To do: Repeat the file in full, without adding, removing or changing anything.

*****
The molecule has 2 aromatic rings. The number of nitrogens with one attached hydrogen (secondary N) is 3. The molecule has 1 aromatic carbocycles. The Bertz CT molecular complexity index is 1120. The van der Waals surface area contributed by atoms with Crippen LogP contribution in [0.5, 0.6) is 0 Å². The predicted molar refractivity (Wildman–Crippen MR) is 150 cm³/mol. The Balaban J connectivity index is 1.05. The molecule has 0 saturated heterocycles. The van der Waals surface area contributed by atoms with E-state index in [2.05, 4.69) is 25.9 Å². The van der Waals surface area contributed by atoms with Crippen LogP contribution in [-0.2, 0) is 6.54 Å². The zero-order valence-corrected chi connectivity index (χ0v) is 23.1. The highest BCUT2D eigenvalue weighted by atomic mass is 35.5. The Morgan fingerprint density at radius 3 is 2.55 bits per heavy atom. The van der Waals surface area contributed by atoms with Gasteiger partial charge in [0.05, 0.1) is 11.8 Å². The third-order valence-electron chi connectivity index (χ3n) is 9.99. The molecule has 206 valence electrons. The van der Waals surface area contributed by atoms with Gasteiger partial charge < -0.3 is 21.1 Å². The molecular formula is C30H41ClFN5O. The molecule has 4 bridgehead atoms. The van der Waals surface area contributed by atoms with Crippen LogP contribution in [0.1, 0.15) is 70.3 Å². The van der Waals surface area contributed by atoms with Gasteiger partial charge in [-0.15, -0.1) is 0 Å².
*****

The molecule has 2 aromatic rings. The number of nitrogens with one attached hydrogen (secondary N) is 3. The molecule has 1 aromatic carbocycles. The Bertz CT molecular complexity index is 1120. The van der Waals surface area contributed by atoms with Crippen LogP contribution in [0.5, 0.6) is 0 Å². The predicted molar refractivity (Wildman–Crippen MR) is 150 cm³/mol. The Balaban J connectivity index is 1.05. The molecule has 0 saturated heterocycles. The van der Waals surface area contributed by atoms with E-state index in [2.05, 4.69) is 25.9 Å². The van der Waals surface area contributed by atoms with Crippen LogP contribution in [-0.2, 0) is 6.54 Å². The zero-order valence-corrected chi connectivity index (χ0v) is 23.1. The highest BCUT2D eigenvalue weighted by atomic mass is 35.5. The Morgan fingerprint density at radius 3 is 2.55 bits per heavy atom. The van der Waals surface area contributed by atoms with Gasteiger partial charge in [0.05, 0.1) is 11.8 Å². The third-order valence-electron chi connectivity index (χ3n) is 9.99. The molecule has 206 valence electrons. The van der Waals surface area contributed by atoms with Gasteiger partial charge < -0.3 is 21.1 Å². The molecular formula is C30H41ClFN5O. The molecule has 4 bridgehead atoms. The van der Waals surface area contributed by atoms with Crippen LogP contribution in [0.1, 0.15) is 70.3 Å². The van der Waals surface area contributed by atoms with Gasteiger partial charge in [-0.15, -0.1) is 0 Å².